Tuesday, August 21, 2007

Bonnes Family Vacation: Day 2

So, this is a new one.

I've spent more than my fair share of time in bars, and like to think that I've done just about everything there is to do in one, but I've never blogged in one. Yet, here I am, in our hotel sports bar, a fairly happening place, literally bellied up to the bar so I can reach the keyboard on my Dell laptop.

I'm down here because my family is sleeping. And they're sleeping because they have all sucked the life out of each other by 9:45 tonight. And that's because we have completed our second day of our family vacation.

So maybe a better question is why am I NOT sleeping. And it's because I want to stretch a bit, write about something a little different than baseball. I'm a little wary, because usually when I write about my family, I have a story to tell, but tonight I'm writing because there isn't a story to tell. I'm writing because I'm sure there are a dozen stories from the last 48 hours, and I'm wondering how I missed them. It's almost like I'm writing to punish myself, but it's more to remind myself to keep a storyteller's eye on things.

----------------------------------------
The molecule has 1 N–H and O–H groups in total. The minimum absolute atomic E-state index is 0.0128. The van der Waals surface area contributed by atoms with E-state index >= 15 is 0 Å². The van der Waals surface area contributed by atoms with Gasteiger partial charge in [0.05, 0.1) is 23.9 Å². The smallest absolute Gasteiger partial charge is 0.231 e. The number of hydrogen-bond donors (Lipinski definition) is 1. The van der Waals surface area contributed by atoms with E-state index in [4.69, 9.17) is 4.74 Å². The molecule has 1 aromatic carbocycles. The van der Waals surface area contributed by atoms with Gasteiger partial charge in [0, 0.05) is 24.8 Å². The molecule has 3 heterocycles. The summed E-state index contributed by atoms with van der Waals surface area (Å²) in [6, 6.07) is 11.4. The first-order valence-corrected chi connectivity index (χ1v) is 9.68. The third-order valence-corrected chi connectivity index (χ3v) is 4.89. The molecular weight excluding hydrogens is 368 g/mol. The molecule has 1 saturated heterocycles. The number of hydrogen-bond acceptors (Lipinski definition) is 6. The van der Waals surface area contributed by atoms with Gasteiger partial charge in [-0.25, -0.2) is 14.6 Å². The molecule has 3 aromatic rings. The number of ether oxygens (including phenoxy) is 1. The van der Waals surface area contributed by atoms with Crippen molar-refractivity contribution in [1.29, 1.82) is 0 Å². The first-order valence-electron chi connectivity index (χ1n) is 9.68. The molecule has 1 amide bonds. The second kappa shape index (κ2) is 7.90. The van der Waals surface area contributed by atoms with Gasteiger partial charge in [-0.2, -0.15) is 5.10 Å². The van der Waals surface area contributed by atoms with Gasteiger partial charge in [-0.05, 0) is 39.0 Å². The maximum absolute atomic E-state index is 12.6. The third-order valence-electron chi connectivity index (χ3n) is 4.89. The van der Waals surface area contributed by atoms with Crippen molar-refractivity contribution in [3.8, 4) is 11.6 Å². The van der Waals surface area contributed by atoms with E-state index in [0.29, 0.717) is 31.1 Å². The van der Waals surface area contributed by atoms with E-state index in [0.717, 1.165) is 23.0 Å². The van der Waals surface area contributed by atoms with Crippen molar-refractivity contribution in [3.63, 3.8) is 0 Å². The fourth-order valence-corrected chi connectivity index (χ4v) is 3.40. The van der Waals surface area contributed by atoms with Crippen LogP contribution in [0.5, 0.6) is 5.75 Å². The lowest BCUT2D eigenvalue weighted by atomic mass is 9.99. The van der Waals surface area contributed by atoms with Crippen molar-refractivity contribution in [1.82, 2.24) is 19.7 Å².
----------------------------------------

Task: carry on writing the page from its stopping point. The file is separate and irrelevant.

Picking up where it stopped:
And one such story should probably be the drive here to Chicago. I cannot tell you why, but it was incredibly important to me to drive here - to force my family into a seven hour drive. And I have no idea why. It's not like I remember anything important happening in the care on the endless trips my family took every other summer out west.

What I remember is trivial. Like I remember my brother and I taking every available pillow (I think there were four of them) and sticking them into the foot wells of the back seat. That way, one of us would sleep on the large back seat (no bucket seats in those old station wagons) and the other one would sleep on the floor of the back seat. The pillows were important, because they leveled the back floor a bit so the enormous hump that ran through the back of the car wasn't sticking into the middle of your back (too much). So it wasn't because I thought something important would happen for them.